It was last winter – or was it autumn? I’m not really sure when the one season ends and the other begins to be honest.
 I know that it was November though – November 14th to be exact, and if that’s officially winter then there you are. But it wasn’t cold. Not the sort of cold you normally associate with winter months anyway. More that chilly, damp, misted-up-windows type of weather that reeks of rotting leaves clogging up the gutters and grids or mulched to a sludge on the pavements – you know the kind of thing I mean. And to me that smell belongs to the autumn. Personally, I like the autumn best. Well, I’d rather have the stink of rotting leaves up my nostrils than the stench of dog-shit baking in the summer sun, wouldn’t you?

I remember that it was November 14th because that’s when my brother has his birthday and, as usual, I’d forgotten to send him an email or text or anything. He lives down in Bristol now, you see; has done for the past three years. ‘Out of sight…’ as they say. Anyhow, when I saw the date on the front of the newspaper that Saturday evening it clicked.

“Hey,” I said, “it’s our Harry’s birthday today!”

Nobody seemed surprised by the announcement – nobody being my mum, dad and little sister, Sandra by the way. They just sat around the room with the dirty dinner dishes at their scattered around them, each making their own particular contribution to the lack of discussion. Dad was the one reading the newspaper, looking for the kick-off time in the TV listings, mum sipping her cup of tea and watching some moronic game show on the tele, Sandra stuffing the left-over cake into her mouth and playing a game on her ipad at the same time, and me, waiting for someone to say something.

It occurred to me all of a sudden, like finding a spot on your face you hadn’t noticed before, that nothing had been said since I first came into the room and sat down. No, I thought, that can’t be right, could it? So I did another scan through my memory, more carefully this time. Nothing! Not so much as a ‘pass the sauce please’. I started to think back over the day to see if I could pinpoint when exactly the words had dried up. Then I realised that not one single thing had been said to me atall since I crawled out of bed at two o’clock that afternoon. And I hadn’t even noticed, that’s what made me feel such a dill doll. I’d come down, made myself some lunch, just beans on toast and a cup of tea and sat and watched an old film on the tele. At half-four I’d gone back to my room and browsed on the internet for a while and listened to some music. And then it was tea-time and here we were.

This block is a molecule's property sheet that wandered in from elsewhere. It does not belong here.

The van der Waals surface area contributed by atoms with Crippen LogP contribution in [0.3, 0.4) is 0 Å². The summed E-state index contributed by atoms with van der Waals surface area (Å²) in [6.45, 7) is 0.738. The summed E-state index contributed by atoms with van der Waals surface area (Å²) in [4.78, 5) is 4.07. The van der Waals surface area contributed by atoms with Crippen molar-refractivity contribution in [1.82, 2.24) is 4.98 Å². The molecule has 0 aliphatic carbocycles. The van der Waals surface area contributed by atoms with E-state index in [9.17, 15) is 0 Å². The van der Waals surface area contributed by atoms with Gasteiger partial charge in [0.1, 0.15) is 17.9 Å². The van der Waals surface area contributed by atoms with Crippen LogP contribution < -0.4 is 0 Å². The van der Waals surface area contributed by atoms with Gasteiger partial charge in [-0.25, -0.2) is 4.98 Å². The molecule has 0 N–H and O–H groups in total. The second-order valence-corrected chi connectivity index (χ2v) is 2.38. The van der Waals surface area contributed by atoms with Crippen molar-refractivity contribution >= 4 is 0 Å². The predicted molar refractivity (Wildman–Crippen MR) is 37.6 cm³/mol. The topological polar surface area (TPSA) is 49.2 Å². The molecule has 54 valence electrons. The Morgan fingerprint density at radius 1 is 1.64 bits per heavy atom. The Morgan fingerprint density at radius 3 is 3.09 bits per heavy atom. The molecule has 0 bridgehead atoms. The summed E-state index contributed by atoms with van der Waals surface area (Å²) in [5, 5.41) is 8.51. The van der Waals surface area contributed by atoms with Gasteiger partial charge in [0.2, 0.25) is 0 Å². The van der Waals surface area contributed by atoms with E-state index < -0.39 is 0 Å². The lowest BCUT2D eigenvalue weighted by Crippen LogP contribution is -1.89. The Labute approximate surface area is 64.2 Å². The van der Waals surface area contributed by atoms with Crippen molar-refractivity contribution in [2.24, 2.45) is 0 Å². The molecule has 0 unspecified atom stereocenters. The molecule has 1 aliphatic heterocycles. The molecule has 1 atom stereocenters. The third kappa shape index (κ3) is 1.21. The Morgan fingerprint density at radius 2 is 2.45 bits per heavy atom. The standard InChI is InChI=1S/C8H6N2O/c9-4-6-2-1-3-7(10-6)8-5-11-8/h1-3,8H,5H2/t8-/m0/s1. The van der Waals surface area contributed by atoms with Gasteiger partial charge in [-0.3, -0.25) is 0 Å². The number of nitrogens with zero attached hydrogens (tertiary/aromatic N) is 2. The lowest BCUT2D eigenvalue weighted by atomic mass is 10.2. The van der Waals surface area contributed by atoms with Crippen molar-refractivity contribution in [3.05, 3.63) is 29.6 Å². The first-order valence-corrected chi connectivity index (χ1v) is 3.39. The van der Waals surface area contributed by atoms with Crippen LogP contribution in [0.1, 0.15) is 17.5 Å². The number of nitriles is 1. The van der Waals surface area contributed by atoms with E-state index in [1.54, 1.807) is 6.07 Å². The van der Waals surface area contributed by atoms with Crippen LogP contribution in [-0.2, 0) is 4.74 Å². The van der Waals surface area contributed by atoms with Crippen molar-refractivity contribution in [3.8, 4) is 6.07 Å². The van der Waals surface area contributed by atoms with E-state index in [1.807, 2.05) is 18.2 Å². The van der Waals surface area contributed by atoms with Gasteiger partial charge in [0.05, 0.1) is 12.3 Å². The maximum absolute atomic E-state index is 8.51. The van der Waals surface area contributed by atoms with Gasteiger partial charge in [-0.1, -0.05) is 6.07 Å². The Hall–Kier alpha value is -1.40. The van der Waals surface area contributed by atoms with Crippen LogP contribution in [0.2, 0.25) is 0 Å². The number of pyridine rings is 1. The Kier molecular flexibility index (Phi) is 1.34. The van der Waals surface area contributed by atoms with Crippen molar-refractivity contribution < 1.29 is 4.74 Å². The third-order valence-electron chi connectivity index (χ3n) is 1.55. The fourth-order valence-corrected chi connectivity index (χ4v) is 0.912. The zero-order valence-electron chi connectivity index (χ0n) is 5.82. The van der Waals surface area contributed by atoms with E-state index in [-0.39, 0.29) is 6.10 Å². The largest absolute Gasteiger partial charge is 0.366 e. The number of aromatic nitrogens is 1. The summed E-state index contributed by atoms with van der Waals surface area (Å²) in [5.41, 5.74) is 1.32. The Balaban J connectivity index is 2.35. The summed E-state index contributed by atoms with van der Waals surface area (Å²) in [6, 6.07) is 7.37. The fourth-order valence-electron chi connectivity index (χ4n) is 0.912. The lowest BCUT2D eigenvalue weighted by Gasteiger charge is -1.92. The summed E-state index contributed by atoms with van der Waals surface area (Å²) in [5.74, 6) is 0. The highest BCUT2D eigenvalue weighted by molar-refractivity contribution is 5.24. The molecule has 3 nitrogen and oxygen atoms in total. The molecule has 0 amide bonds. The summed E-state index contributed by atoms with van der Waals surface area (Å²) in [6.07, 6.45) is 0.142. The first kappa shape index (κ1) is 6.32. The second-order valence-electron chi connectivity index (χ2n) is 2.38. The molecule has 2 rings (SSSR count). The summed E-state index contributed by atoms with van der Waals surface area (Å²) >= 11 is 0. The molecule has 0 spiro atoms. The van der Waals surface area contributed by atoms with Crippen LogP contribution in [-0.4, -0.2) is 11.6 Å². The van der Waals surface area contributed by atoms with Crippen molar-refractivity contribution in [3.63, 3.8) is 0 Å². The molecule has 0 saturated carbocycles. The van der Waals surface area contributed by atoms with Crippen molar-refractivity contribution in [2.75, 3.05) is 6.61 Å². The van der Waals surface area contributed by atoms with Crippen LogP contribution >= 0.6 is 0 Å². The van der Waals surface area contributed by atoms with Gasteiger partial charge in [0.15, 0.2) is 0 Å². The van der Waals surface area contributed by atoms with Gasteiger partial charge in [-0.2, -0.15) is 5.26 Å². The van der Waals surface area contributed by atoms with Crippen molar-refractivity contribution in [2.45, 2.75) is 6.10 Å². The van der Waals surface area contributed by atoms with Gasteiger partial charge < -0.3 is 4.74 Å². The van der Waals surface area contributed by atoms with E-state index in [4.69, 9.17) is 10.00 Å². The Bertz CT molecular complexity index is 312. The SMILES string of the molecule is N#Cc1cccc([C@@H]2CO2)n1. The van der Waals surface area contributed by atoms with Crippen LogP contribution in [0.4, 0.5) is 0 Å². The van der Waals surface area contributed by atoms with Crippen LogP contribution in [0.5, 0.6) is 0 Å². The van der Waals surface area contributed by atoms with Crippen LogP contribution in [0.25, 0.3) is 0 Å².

I suppose my mind must have been somewhere else. I only wish my body had gone along to keep it company because I had a feeling there was a storm sneaking up behind this calm and it was heading in my direction. The expression on my sister’s face confirmed my suspicions. She kept looking from mum to me, to dad to me, and back to mum again, with a sly little smile on her cream clotted gob. Sandra was a late arrival in the family – six years younger than me. She’s just twelve now and hates my guts for being eighteen. Loves to see me in trouble though and she was loving it now.